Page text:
Parameter adaptations during phenotype transitions in progressive diseases
1 Department of BioMedical Engineering, Eindhoven University of Technology, Den Dolech 2, Eindhoven, 5612 AZ, The Netherlands
2 Netherlands Consortium for Systems Biology, University of Amsterdam, Science Park 904, Amsterdam, 1098 XH, The Netherlands
BMC Systems Biology 2011, 5:174 doi:10.1186/1752-0509-5-174Published: 26 October 2011
The study of phenotype transitions is important to understand progressive diseases, e.g., diabetes mellitus, metabolic syndrome, and cardiovascular diseases. A challenge remains to explain phenotype transitions in terms of adaptations in molecular components and interactions in underlying biological systems.
Here, mathematical modeling is used to describe the different phenotypes by integrating experimental data on metabolic pools and fluxes. Subsequently, trajectories of parameter adaptations are identified that are essential for the phenotypical changes. These changes in parameters reflect progressive adaptations at the transcriptome and proteome level, which occur at larger timescales. The approach was employed to study the metabolic processes underlying liver X receptor induced hepatic steatosis. Model analysis predicts which molecular processes adapt in time after pharmacological activation of the liver X receptor. Our results show that hepatic triglyceride fluxes are increased and triglycerides are especially stored in cytosolic fractions, rather than in endoplasmic reticulum fractions. Furthermore, the model reveals several possible scenarios for adaptations in cholesterol metabolism. According to the analysis, the additional quantification of one cholesterol flux is sufficient to exclude many of these hypotheses.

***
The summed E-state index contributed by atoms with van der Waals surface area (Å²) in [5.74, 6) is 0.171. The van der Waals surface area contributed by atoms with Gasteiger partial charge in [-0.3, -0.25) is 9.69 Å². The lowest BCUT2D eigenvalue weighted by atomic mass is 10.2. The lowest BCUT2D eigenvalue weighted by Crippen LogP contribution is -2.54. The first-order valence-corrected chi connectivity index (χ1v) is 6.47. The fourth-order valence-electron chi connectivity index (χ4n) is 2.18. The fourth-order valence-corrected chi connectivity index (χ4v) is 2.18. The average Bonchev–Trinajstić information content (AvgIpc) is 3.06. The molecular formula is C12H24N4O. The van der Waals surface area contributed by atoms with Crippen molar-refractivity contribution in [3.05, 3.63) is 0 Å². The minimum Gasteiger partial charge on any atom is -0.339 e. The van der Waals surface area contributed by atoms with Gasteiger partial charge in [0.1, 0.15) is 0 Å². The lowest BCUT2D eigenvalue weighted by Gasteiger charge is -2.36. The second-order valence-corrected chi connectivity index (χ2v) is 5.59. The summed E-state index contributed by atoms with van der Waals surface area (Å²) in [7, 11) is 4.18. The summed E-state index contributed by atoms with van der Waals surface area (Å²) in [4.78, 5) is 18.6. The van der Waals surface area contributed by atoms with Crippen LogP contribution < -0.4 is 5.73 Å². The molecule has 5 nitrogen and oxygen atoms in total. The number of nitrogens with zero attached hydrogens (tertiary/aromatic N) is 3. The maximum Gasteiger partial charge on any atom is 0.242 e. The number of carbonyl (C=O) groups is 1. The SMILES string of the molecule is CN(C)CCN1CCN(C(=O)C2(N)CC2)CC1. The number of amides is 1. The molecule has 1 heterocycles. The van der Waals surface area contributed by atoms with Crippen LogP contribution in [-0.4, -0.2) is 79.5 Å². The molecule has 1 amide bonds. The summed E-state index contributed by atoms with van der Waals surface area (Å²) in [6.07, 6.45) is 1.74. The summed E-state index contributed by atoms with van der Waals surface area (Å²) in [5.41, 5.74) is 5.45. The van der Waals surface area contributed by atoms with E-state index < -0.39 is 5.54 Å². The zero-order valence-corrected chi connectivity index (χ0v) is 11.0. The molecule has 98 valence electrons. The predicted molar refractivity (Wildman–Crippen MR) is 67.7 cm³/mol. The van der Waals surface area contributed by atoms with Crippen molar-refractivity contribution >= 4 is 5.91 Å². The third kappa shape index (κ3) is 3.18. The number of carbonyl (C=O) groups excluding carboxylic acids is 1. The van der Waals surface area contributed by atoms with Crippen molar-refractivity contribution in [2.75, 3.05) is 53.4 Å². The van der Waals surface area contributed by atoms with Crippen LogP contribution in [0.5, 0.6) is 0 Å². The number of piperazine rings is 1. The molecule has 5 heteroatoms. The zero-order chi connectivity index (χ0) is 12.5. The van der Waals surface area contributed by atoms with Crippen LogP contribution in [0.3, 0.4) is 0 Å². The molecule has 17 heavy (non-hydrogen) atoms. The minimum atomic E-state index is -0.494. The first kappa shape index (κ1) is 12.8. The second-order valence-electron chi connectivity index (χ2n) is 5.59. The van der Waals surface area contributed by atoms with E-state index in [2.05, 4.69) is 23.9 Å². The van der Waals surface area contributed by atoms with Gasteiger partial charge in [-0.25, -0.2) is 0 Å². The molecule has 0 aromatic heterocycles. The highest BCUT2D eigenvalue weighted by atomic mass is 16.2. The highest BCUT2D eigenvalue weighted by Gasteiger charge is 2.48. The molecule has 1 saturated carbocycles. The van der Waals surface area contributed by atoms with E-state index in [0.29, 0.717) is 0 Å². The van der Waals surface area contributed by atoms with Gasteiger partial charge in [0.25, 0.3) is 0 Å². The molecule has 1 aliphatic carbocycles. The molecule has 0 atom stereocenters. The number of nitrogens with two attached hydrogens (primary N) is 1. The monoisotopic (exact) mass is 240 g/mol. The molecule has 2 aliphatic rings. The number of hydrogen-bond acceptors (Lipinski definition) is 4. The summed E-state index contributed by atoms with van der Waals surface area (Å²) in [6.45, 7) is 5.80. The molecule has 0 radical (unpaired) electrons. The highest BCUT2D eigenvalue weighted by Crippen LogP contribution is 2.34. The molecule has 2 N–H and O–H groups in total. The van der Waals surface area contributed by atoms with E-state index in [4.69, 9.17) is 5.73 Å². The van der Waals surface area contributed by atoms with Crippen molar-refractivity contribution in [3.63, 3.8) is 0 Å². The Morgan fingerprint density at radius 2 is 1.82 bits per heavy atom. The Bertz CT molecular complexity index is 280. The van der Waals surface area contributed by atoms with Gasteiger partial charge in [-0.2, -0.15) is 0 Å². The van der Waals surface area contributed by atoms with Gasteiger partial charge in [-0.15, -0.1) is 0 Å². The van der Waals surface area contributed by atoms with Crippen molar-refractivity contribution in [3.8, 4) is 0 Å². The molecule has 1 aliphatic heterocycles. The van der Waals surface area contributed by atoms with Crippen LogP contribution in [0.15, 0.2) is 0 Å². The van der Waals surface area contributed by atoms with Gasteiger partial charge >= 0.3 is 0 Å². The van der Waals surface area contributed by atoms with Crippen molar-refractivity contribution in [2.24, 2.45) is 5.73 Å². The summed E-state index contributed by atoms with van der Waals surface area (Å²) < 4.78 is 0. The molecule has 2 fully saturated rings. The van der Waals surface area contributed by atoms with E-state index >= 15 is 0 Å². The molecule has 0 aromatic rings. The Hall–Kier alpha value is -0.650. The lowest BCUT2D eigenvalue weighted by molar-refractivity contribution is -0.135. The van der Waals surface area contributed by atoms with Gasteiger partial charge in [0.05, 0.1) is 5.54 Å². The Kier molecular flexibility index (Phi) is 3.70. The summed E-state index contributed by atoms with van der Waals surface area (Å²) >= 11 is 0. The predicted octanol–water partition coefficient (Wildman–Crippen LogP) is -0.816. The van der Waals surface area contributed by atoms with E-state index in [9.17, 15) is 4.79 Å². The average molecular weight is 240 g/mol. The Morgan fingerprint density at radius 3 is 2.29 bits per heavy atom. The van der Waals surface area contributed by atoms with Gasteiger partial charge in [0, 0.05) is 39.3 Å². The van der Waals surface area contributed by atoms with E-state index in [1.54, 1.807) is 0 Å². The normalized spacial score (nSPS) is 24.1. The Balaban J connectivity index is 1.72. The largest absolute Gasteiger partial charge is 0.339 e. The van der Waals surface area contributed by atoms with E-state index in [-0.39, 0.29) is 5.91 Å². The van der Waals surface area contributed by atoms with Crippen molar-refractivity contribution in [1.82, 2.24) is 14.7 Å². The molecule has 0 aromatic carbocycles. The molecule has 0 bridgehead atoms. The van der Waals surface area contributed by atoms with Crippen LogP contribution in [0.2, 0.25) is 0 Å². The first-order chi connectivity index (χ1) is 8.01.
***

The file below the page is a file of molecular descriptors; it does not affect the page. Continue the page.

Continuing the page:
We propose a generic computational approach to analyze biological systems evolving through various phenotypes and to predict which molecular processes are responsible for the transition. For the case of liver X receptor induced hepatic steatosis the novel approach yields information about the redistribution of fluxes and pools of triglycerides and cholesterols that was not directly apparent from the experimental data. Model analysis provides guidance which specific molecular processes to study in more detail to obtain further understanding of the underlying biological system.